26/06/2012 | Writer: Heber Tito Galvez

The International World Refugee Day celebrated on June 20th is the perfect opportunity to reflect on the precarious situation of refugees and asylum seekers in Turkey

The International World Refugee Day celebrated on June 20th is the perfect opportunity to reflect on the precarious situation of refugees and asylum seekers in Turkey
 
To mark World Refugee Day on June 20th, the Coordination for Refugees Rights (CRR) released a report in which figures indicate a striking increase in the number of refugees in Turkey, prompting debate on the resolution of Turkey’s long standing refugee issues.
The “World Refugee Day” was officially established by U.N. General Assembly’s resolution in the year 2000 in order to raise awareness about the situation of refugees throughout the world.  The first celebration was held on June 20th 2001, which marked the 50th anniversary of the 1951 Convention relating to the Status of Refugees, and to which Turkey is a signatory.
 
The above-mentioned report reveals that 2011 saw a 74 percent of increase in the number of refugees in Turkey, representing the most rapid increase in numbers seen in the last 10 years. The majority of the almost 29,500 registered refugees come from Iraq, Iran, Afghanistan and Somalia.
 
A small -but still significant- fraction of this group is composed of refugees and asylum seekers who escape their countries because their lives are at risk due to their sexual orientation or gender identity. The LGBT refugee community in Turkey currently accounts for almost 250 individuals and face additional challenges due to their vulnerable situation.
 
In 2011, an extensive report prepared by the legal department at Kaos GL stated that LGBT refugees and asylum seekers in Turkey are particularly affected in the following areas: housing, access to healthcare, economic situation, violence and discrimination. These problems arise from the homo/trans-phobic nature of Turkish society and other non-LGBT refugee groups, who discriminate against them at every level of civil life.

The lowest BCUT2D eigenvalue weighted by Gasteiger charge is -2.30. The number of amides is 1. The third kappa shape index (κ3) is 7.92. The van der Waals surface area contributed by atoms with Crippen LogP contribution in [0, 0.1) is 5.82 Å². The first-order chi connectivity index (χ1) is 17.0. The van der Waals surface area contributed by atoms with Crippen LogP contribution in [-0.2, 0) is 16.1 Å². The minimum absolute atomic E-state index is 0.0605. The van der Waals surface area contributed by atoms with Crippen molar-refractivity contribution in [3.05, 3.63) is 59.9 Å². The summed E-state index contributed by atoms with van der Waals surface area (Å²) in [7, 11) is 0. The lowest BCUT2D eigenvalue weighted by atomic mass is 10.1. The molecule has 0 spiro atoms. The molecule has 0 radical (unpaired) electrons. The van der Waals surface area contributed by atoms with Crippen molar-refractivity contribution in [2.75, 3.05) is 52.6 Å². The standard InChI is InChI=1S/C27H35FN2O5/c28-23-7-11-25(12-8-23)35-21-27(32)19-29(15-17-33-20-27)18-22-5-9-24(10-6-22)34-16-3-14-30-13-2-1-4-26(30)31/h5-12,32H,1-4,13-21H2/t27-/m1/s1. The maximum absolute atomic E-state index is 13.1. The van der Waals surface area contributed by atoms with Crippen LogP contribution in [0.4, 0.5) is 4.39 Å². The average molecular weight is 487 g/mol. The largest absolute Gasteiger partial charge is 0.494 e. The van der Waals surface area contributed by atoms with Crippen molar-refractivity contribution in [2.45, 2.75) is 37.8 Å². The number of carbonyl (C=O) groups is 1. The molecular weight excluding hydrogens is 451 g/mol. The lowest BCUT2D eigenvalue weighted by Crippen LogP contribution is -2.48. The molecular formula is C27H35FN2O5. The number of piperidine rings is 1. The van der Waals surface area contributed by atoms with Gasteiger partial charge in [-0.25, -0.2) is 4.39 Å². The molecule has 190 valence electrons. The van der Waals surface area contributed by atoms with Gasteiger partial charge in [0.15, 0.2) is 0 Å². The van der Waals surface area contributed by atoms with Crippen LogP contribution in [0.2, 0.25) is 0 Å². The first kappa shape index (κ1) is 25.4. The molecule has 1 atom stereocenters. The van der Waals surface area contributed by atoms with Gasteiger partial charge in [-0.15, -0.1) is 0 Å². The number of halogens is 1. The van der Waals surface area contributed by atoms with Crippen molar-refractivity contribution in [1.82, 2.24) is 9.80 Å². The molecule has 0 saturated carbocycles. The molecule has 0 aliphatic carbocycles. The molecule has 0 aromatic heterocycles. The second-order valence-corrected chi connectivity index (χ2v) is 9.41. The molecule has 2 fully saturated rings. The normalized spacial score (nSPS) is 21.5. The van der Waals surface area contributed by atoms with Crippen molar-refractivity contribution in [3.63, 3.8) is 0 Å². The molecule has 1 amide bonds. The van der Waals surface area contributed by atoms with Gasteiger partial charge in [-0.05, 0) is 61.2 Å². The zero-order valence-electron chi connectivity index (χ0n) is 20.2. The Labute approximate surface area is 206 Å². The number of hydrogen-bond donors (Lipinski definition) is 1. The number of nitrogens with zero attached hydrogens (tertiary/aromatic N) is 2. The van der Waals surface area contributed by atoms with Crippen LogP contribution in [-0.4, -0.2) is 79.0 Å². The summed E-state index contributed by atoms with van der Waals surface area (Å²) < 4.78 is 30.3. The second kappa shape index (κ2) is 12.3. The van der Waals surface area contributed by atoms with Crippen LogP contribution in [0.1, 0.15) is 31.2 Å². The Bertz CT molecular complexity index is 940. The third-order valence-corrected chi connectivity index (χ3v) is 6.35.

As a positive step regarding refugee conditions, the Interior Ministry has prepared a law titled “Foreigners and International Protection Draft Bill”, aiming to ensure better living standards and greater protections for refugees. The bill fleshes out the previously insufficient legal framework and makes numerous improvements to both migrant and refugee statuses. While the law contains some drawbacks and still requires legislatorial approval, it is a milestone in Turkey’s negotiation of refugee issues.
 
“It is true that the bill will raise the standards of refugees’ living conditions significantly. However, the bill does not commit to resolving the issues of the difficulty of gaining international protection status or the long and complicated process for asylum-seeker and refugee applications. For example, asylum seekers are required to submit their application within 10 days after entering the country and to provide an official identity document within 15 days. This is too short a period of time and moreover if the applicant leaves the province he or she is in within these 15 days, the application is canceled automatically. And the new draft bill promises no significant change on this issue,” Pırıl Erçoban, administrative coordinator of the Association for Solidarity with Refugees (MDD), stated. 
 
Adapted from Today’s Zaman: http://www.todayszaman.com/newsDetail_getNewsById.action?newsId=284445

Tags: human rights
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